The NBC Chimes Museum
A Celebration Of Old–Time Radio’s Most Famous Signature

the deagan 200 series dinner chime

A relative newcomer to the lineup in the late 1920s, the 200 Series was the least expensive dinner chime in the Deagan fold. The 200 Series consisted of four chime plates tuned in ascending order to the notes G, C, E, and G and mounted above brass tubular resonators. The two G notes were an octave apart, and the C was one octave above Middle C. This is the chime heard on the earliest recordings of the NBC chimes, the seven and five note sequences from 1929 through 1931. (Mention of a four note sequence occurs in NBC timelines, but no recordings of that sequence have ever been made public.)

Edison Lights Golden Jubilee, broadcast October 21, 1929. The earliest known recording of NBC Chimes in any form. Aircheck recorded from WJZ New York, flagship station of NBC’s Blue Network, although the program itself was broadcast from 7:30 PM to 8:30 PM Eastern Time on both the Red and Blue Networks of NBC. The program was a remote broadcast from Dearborn, Michigan, but the Chimes were likely rung in New York. The announcer giving the NBC network system cue is Graham McNamee. The WJZ station identification is most likely given by Milton Cross.

Coca–Cola Top Notchers, synchronization break for mid–program station ID. Aircheck from WEEI Boston, March 26, 1930. This program was carried over NBC’s Red Network, and originated from WEAF in New York.

Both instances of the seven–note sequence are played on a Deagan No 200 dinner chime. Notes are G4–C5–G5–E5, followed by a repeat of G4–C5–E5, and pitched at A=435Hz. The final E is impossible to hear in the 1930 instance, and in the 1929 instance it sounds as though several chime plates are struck together at the end to form a chord.

Wendell Hall, the Pineapple Picador, broadcast over WTMJ Milwaukee on February 4, 1931. A Deagan No 200 dinner chime is used. Notes are G5–G4–E5–C5–C5. According to historian Rich Samuels, this program was carried over NBC’s Red Network, and originated from WMAQ in Chicago. Contemporary advertising, however, seems to indicate that all Libby’s radio programming was done over the NBC Blue Network.

Mary Hale Martin’s Household Period, a cooking program broadcast on an unknown date (but most likely January or February) in 1931. Aircheck recorded from WBZ–WBZA, NBC Blue Affiliates in Boston/East Springfield. A Deagan No 200 dinner chime is used. Notes are G5–G4–E5–C5–C5. This program originated from Chicago, most likely from WENR. According to a 1931 advertisement for Libby’s pineapple, Mary Hale Martin’s Household Period aired on Wednesdays at 10:00 AM Eastern Time, 9:00 AM Central Time, “over WJZ and associated N. B. C. stations”, which would make it an NBC Blue Network program.

Undated aircheck from WSB Atlanta, with Deagan No 200 dinner chime being sounded. The notes are E5–G4–C5, the opening notes to “Over There”.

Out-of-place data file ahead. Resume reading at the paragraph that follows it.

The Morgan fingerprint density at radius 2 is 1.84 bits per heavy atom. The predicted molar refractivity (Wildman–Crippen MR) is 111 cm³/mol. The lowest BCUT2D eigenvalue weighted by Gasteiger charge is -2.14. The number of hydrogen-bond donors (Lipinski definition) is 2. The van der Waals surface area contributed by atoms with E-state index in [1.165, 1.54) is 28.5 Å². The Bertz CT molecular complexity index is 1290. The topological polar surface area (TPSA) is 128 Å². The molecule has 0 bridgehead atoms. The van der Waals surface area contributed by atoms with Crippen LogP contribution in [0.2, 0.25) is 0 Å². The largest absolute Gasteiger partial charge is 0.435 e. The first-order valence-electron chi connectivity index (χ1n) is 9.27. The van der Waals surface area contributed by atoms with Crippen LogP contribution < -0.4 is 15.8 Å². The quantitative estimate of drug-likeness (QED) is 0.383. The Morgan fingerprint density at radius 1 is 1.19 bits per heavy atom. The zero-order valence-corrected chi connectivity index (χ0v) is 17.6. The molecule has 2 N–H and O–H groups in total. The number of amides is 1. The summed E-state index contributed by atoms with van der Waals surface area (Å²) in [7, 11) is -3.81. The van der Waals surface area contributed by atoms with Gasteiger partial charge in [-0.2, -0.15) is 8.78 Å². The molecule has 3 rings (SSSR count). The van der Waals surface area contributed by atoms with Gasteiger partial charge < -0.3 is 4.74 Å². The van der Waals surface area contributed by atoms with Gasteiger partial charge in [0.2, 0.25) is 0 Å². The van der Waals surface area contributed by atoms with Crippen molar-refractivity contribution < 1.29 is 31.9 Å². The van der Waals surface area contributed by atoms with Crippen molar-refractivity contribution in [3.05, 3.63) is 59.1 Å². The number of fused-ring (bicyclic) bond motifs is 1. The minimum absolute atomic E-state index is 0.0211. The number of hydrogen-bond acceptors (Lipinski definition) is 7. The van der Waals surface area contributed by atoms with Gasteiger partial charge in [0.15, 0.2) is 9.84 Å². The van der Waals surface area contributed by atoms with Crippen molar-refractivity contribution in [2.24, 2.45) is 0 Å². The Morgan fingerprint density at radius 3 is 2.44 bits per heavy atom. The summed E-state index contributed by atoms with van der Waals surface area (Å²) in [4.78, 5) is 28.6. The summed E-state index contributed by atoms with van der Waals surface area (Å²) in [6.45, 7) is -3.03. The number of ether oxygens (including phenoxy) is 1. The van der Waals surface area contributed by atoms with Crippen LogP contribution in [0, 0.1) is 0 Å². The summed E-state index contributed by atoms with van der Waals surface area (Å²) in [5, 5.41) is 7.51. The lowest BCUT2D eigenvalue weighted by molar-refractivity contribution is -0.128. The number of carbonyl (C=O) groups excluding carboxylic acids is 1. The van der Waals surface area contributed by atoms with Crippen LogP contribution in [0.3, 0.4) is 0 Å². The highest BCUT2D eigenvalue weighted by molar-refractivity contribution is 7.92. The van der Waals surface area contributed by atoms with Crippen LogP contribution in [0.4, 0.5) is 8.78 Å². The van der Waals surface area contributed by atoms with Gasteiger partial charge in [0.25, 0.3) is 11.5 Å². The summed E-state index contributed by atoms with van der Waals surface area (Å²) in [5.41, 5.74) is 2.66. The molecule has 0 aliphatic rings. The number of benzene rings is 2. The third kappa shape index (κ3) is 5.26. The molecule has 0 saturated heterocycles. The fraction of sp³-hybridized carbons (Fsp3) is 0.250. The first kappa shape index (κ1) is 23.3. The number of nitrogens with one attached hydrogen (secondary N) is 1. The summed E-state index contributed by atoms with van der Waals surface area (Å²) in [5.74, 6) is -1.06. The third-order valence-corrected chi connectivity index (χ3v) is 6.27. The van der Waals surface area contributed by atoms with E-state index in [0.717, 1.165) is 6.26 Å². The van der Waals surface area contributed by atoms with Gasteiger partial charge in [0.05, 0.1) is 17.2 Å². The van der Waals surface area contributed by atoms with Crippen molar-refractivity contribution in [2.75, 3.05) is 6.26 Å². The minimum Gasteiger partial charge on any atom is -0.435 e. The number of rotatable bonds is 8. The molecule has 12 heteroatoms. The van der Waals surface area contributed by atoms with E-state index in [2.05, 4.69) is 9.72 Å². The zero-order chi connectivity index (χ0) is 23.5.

This chime was also the one said to have been adopted by WSB by General Manager Lambdin Kay at the suggestion of singer Nell Pendley, who gave him the set that is now on display in WSB’s museum; however, research done by this writer suggests that Kay originally used a tubular Deagan 3003 Military Dinner Call before he adopted his famous dinner chimes; the latter were not patented until at least four years after his first usage of chimes is documented. (More details on the Chimes As Radio Identifiers page.)

The 200 Series dinner chime was sold in quite an array of colors in its early years, later tapering off until by the end of production it was only available with brushed gold chime plates above ivory resonators. The full list of colors (not all were produced at the same time), and their prices, are:

  • 200—Mandarin Red base with black chime plates—$6.00
  • 201—Bronze base and chime plates—$6.00
  • 203—Black base with chromium chime plates—$7.00
  • 204—Ivory base with chromium chime plates—$7.00
  • 205—Ivory base with brushed gold chime plates—$7.00
  • 206—Red base with brushed gold chime plates—$7.00
  • 207—Blue base with brushed gold chime plates—$7.00
  • 208—Van Dyke Brown base with ivory chime plates—$6.00
  • 209—Egyptian Green base with ivory chime plates—$6.00

This writer has recently taken his 200 set apart for cleaning, and in so doing discovered why the tubular resonators and wooden frame are always the same color: they were first assembled, then spray–painted as a finished unit before the support cables and chime plates were installed.

Because of its low price and “smart design”, as the advertising material boasted, the 200 series became the flagship instrument of the Deagan Dinner Chime line. By the 1950s it was being billed in catalogs as “The World’s Most Popular Dinner Chimes”. Former Deagan Master Tuner Gilberto Serna, who started Century Mallet Instrument Service in the original Deagan factory building, told me that by the time production of the 200 series ended in the 1980s, they were making three hundred a day, and the chimes were selling for $27.00 each.

build your own dinner chime

T he august, 1941 issue of Popular Mechanics included a guide to building your own four bar, four tube dinner chime. This appears to be almost identically modeled after the Deagan Model 200 chime, except it contains a backplate attached to the chime tube support rails, and the resonator tubes are attached to the rails rather than being inserted through them. This article appeared a couple of years before the expiration of the 1926 patent below, thus it was probably altered ever so slightly to avoid infringement.

Click the image below left to see the United States Patent for the Deagan 200 Chime. (PDF file, courtesy of Google Patents. Opens in new window.)